I won’t go any further into an analysis of Christophers’ and Taffe’s papers, but I wanted to highlight how the social rule of overt racial discrimination was codified into legislation (the Tuberculosis Act 1948) and interpreted into instructions into an ‘operating manual’ for decisions about who should receive the Tuberculosis allowance. This is a powerful example of overt racial discrimination, but the Bukal Matrix was developed in 2017 when codified discrimination was removed from legislation. However, a transformation has occurred where overt rules are now residual covert rules and so a sophisticated Matrix fishing net is required to prickle the rules into the light.
And I found an amazing link between Taffe’s paper and the Bukal spirit! On page 42 of Taffe’s article she explained how Joe McGinness (1961 President of the Federal Council for Aboriginal Advancement) worked on the wharf in Cairns (in 1963) and discovered a group of tuberculosis patients from Yarrabah and Cairns who were not receiving payment – and they were all Aboriginal people. Joe McGinness contacted Dr Barry Christophers (then President of the Victorian Council for Aboriginal Rights) and the rest is history. And Henrietta’s spirit has had incredible effect through the Bukal Matrix that will ripple through the policy document ocean for decades to come. #CalloutIRAustralia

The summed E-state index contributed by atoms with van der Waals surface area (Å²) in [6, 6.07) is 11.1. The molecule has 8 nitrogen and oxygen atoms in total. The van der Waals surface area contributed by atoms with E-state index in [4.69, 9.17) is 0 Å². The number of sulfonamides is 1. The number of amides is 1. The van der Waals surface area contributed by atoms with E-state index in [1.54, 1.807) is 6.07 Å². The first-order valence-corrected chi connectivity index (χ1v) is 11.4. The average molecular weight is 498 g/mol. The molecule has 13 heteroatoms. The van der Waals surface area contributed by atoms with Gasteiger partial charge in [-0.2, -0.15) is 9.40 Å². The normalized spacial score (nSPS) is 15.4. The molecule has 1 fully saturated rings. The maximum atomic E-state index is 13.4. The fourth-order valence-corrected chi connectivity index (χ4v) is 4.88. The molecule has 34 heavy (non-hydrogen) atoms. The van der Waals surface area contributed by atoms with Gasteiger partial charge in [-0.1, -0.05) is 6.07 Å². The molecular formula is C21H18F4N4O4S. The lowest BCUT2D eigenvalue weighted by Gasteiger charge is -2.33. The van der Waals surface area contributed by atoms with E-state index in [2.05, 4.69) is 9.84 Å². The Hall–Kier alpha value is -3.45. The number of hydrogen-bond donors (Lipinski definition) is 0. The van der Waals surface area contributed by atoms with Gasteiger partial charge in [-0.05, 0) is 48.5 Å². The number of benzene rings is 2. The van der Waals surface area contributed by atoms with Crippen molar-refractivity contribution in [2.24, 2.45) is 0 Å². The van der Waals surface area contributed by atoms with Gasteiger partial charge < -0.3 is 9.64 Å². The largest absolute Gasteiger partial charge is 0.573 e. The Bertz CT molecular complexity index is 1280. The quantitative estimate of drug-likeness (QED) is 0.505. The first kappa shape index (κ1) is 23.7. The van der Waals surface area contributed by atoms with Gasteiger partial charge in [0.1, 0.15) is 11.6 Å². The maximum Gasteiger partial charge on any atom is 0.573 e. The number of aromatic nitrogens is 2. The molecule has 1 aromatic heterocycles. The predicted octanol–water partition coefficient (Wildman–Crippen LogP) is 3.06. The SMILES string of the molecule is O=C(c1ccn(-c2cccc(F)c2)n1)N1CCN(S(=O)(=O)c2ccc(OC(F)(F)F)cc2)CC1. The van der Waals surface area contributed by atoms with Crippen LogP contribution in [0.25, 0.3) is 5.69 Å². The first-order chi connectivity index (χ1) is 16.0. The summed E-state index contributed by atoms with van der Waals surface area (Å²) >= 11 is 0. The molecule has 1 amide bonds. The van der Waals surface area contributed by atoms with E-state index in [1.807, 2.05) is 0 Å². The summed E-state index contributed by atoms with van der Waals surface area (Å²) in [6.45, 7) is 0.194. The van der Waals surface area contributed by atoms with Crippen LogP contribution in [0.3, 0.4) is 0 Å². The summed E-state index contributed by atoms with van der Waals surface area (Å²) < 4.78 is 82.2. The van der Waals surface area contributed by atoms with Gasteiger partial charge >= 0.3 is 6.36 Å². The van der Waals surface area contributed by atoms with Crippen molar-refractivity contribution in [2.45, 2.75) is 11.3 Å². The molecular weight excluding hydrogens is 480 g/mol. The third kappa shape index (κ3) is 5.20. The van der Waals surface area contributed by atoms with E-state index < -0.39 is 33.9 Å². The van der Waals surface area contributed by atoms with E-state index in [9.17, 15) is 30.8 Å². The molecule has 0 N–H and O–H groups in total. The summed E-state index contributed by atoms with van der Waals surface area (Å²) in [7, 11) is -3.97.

- CQU 2018a, ‘Emotion expected when life of prominent Indigenous Elder unfolds on stage’, accessed 1 February 2019.
- Nally, A. 2018, ‘CQU lecturer, Cairns woman, Yidinji elder Henrietta Marrie receives Order of Australia’, accessed 1 February 2019
- Wikipedia 2018, ‘Henrietta Marrie’, accessed 1 February 2019.
- James, A. 2018, ‘Bukal’, accessed 1 February 2019.
- Lawrie, J. 2018, ”Bukal’ brings the story of Auntie Henrietta Marrie to the stage’, accessed 1 February 2019.
- CQU 2018b, ‘Henrietta a Queensland Great’, accessed 1 February 2019.
- CQU 2019, ‘Centre for Indigenous Health Equity Research – People’, accessed 1 February 2019.
- Dingo Gap 2019, ‘Lawyer vine’, accessed 1 February 2019.
- Goh 2017, ‘Say what you mean, mean what you say: inequality and inequity’, accessed 1 February 2019.
- Jewish Board of Deputies 2009, ‘Joint statement on racism directed at Adam Goodes’, accessed 6 February 2019.
- Marrie A. 2017, ‘Addressing Institutional Barriers to Health Equity for Aboriginal and Torres Strait Islander People in Queensland’s Public Hospital and Health Services’, accessed 2 January 2019.
- National Museum of Australia, ‘Collaborating for Indigenous Rights’, accessed 15 February 2019.
- Taffe S. 1999, ‘Health, the Law and Racism: The Campaign to Amend the Discriminatory Clauses in the Tuberculosis Act. Labour history.41-58’